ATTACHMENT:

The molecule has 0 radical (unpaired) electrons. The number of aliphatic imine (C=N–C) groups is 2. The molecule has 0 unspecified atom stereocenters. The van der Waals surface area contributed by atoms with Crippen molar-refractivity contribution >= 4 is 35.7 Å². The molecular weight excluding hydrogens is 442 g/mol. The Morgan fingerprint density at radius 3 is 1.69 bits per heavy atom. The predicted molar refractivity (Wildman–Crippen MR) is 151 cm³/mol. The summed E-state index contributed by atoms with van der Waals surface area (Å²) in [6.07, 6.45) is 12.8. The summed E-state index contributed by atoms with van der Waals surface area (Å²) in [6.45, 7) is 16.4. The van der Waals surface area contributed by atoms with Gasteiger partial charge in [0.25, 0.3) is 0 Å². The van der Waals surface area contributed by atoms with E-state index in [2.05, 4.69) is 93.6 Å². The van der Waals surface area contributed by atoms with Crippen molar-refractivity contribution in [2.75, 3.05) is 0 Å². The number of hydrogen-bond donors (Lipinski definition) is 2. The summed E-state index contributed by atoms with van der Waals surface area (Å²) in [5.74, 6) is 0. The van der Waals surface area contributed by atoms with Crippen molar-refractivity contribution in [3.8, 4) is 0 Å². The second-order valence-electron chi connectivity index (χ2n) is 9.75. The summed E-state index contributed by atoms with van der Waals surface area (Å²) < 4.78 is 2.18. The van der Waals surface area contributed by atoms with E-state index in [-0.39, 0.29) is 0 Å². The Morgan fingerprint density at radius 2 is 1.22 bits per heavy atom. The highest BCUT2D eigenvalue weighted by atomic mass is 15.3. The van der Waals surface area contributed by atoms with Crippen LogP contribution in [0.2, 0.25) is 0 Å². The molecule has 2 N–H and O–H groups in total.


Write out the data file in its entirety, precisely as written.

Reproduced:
The molecule has 0 radical (unpaired) electrons. The number of aliphatic imine (C=N–C) groups is 2. The molecule has 0 unspecified atom stereocenters. The van der Waals surface area contributed by atoms with Crippen molar-refractivity contribution >= 4 is 35.7 Å². The molecular weight excluding hydrogens is 442 g/mol. The Morgan fingerprint density at radius 3 is 1.69 bits per heavy atom. The predicted molar refractivity (Wildman–Crippen MR) is 151 cm³/mol. The summed E-state index contributed by atoms with van der Waals surface area (Å²) in [6.07, 6.45) is 12.8. The summed E-state index contributed by atoms with van der Waals surface area (Å²) in [6.45, 7) is 16.4. The van der Waals surface area contributed by atoms with Gasteiger partial charge in [0.25, 0.3) is 0 Å². The van der Waals surface area contributed by atoms with E-state index in [2.05, 4.69) is 93.6 Å². The van der Waals surface area contributed by atoms with Crippen molar-refractivity contribution in [2.75, 3.05) is 0 Å². The number of hydrogen-bond donors (Lipinski definition) is 2. The summed E-state index contributed by atoms with van der Waals surface area (Å²) in [5.74, 6) is 0. The van der Waals surface area contributed by atoms with Crippen molar-refractivity contribution in [3.8, 4) is 0 Å². The second-order valence-electron chi connectivity index (χ2n) is 9.75. The summed E-state index contributed by atoms with van der Waals surface area (Å²) < 4.78 is 2.18. The van der Waals surface area contributed by atoms with E-state index in [-0.39, 0.29) is 0 Å². The Morgan fingerprint density at radius 2 is 1.22 bits per heavy atom. The highest BCUT2D eigenvalue weighted by atomic mass is 15.3. The van der Waals surface area contributed by atoms with Crippen LogP contribution in [0.2, 0.25) is 0 Å². The molecule has 2 N–H and O–H groups in total.